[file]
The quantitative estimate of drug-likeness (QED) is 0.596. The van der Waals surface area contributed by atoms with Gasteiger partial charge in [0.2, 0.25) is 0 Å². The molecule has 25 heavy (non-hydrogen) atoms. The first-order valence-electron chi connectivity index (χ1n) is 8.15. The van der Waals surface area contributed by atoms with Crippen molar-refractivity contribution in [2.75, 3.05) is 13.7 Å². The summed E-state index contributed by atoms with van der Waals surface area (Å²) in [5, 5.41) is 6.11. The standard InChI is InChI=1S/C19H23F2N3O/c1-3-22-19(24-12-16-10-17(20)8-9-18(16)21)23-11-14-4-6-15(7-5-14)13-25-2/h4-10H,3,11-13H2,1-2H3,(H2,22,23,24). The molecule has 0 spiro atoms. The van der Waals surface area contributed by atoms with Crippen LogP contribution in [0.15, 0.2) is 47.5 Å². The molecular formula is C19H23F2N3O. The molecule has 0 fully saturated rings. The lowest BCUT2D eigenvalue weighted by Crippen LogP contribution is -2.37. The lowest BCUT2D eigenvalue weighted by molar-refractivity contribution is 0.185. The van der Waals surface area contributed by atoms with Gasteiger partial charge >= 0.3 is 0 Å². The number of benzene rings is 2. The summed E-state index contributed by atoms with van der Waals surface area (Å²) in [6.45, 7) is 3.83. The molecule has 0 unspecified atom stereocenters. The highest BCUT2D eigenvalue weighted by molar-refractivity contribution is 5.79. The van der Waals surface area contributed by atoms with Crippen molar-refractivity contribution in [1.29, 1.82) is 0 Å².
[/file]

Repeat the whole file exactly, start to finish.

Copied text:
The quantitative estimate of drug-likeness (QED) is 0.596. The van der Waals surface area contributed by atoms with Gasteiger partial charge in [0.2, 0.25) is 0 Å². The molecule has 25 heavy (non-hydrogen) atoms. The first-order valence-electron chi connectivity index (χ1n) is 8.15. The van der Waals surface area contributed by atoms with Crippen molar-refractivity contribution in [2.75, 3.05) is 13.7 Å². The summed E-state index contributed by atoms with van der Waals surface area (Å²) in [5, 5.41) is 6.11. The standard InChI is InChI=1S/C19H23F2N3O/c1-3-22-19(24-12-16-10-17(20)8-9-18(16)21)23-11-14-4-6-15(7-5-14)13-25-2/h4-10H,3,11-13H2,1-2H3,(H2,22,23,24). The molecule has 0 spiro atoms. The van der Waals surface area contributed by atoms with Crippen LogP contribution in [0.15, 0.2) is 47.5 Å². The molecular formula is C19H23F2N3O. The molecule has 0 fully saturated rings. The lowest BCUT2D eigenvalue weighted by Crippen LogP contribution is -2.37. The lowest BCUT2D eigenvalue weighted by molar-refractivity contribution is 0.185. The van der Waals surface area contributed by atoms with Gasteiger partial charge >= 0.3 is 0 Å². The number of benzene rings is 2. The summed E-state index contributed by atoms with van der Waals surface area (Å²) in [6.45, 7) is 3.83. The molecule has 0 unspecified atom stereocenters. The highest BCUT2D eigenvalue weighted by molar-refractivity contribution is 5.79. The van der Waals surface area contributed by atoms with Crippen molar-refractivity contribution in [1.29, 1.82) is 0 Å².